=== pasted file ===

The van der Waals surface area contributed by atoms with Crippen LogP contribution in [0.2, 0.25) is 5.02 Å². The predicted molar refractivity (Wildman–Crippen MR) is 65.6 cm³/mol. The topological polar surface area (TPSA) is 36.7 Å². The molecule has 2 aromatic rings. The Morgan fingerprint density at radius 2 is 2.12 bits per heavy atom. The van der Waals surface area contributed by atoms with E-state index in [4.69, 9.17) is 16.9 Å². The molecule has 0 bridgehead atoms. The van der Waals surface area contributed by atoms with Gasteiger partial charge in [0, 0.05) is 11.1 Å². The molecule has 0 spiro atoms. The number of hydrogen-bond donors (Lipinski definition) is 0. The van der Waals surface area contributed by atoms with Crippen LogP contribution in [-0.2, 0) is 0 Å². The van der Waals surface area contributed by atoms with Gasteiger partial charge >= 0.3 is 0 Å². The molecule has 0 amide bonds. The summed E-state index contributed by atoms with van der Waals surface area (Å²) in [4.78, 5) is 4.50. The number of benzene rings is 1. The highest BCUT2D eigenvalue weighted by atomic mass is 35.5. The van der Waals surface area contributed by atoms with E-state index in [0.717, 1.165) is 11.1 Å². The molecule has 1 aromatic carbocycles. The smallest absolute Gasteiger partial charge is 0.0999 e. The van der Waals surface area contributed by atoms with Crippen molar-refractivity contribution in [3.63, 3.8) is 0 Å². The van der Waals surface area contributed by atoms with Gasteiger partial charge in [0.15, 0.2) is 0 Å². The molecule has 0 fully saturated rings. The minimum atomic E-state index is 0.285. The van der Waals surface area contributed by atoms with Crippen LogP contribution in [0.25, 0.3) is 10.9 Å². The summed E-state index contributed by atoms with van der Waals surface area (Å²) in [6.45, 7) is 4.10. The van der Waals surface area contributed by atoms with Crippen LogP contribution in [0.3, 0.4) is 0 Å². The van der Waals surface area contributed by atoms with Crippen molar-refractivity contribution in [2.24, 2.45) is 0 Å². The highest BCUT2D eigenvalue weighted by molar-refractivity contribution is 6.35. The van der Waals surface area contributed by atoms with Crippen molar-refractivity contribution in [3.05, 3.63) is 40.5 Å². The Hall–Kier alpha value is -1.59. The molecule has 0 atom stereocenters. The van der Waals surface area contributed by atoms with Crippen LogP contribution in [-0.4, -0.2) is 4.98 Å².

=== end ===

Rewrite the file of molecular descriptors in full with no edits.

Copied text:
The van der Waals surface area contributed by atoms with Crippen LogP contribution in [0.2, 0.25) is 5.02 Å². The predicted molar refractivity (Wildman–Crippen MR) is 65.6 cm³/mol. The topological polar surface area (TPSA) is 36.7 Å². The molecule has 2 aromatic rings. The Morgan fingerprint density at radius 2 is 2.12 bits per heavy atom. The van der Waals surface area contributed by atoms with E-state index in [4.69, 9.17) is 16.9 Å². The molecule has 0 bridgehead atoms. The van der Waals surface area contributed by atoms with Gasteiger partial charge in [0, 0.05) is 11.1 Å². The molecule has 0 spiro atoms. The number of hydrogen-bond donors (Lipinski definition) is 0. The van der Waals surface area contributed by atoms with Crippen LogP contribution in [-0.2, 0) is 0 Å². The van der Waals surface area contributed by atoms with Gasteiger partial charge >= 0.3 is 0 Å². The molecule has 0 amide bonds. The summed E-state index contributed by atoms with van der Waals surface area (Å²) in [4.78, 5) is 4.50. The number of benzene rings is 1. The highest BCUT2D eigenvalue weighted by atomic mass is 35.5. The van der Waals surface area contributed by atoms with E-state index in [0.717, 1.165) is 11.1 Å². The molecule has 1 aromatic carbocycles. The smallest absolute Gasteiger partial charge is 0.0999 e. The van der Waals surface area contributed by atoms with Crippen molar-refractivity contribution in [3.63, 3.8) is 0 Å². The van der Waals surface area contributed by atoms with Gasteiger partial charge in [0.15, 0.2) is 0 Å². The molecule has 0 fully saturated rings. The minimum atomic E-state index is 0.285. The van der Waals surface area contributed by atoms with Crippen LogP contribution in [0.25, 0.3) is 10.9 Å². The summed E-state index contributed by atoms with van der Waals surface area (Å²) in [6.45, 7) is 4.10. The van der Waals surface area contributed by atoms with Crippen LogP contribution in [0.3, 0.4) is 0 Å². The van der Waals surface area contributed by atoms with Crippen molar-refractivity contribution in [2.24, 2.45) is 0 Å². The highest BCUT2D eigenvalue weighted by molar-refractivity contribution is 6.35. The van der Waals surface area contributed by atoms with Crippen molar-refractivity contribution in [3.05, 3.63) is 40.5 Å². The Hall–Kier alpha value is -1.59. The molecule has 0 atom stereocenters. The van der Waals surface area contributed by atoms with Crippen LogP contribution in [-0.4, -0.2) is 4.98 Å².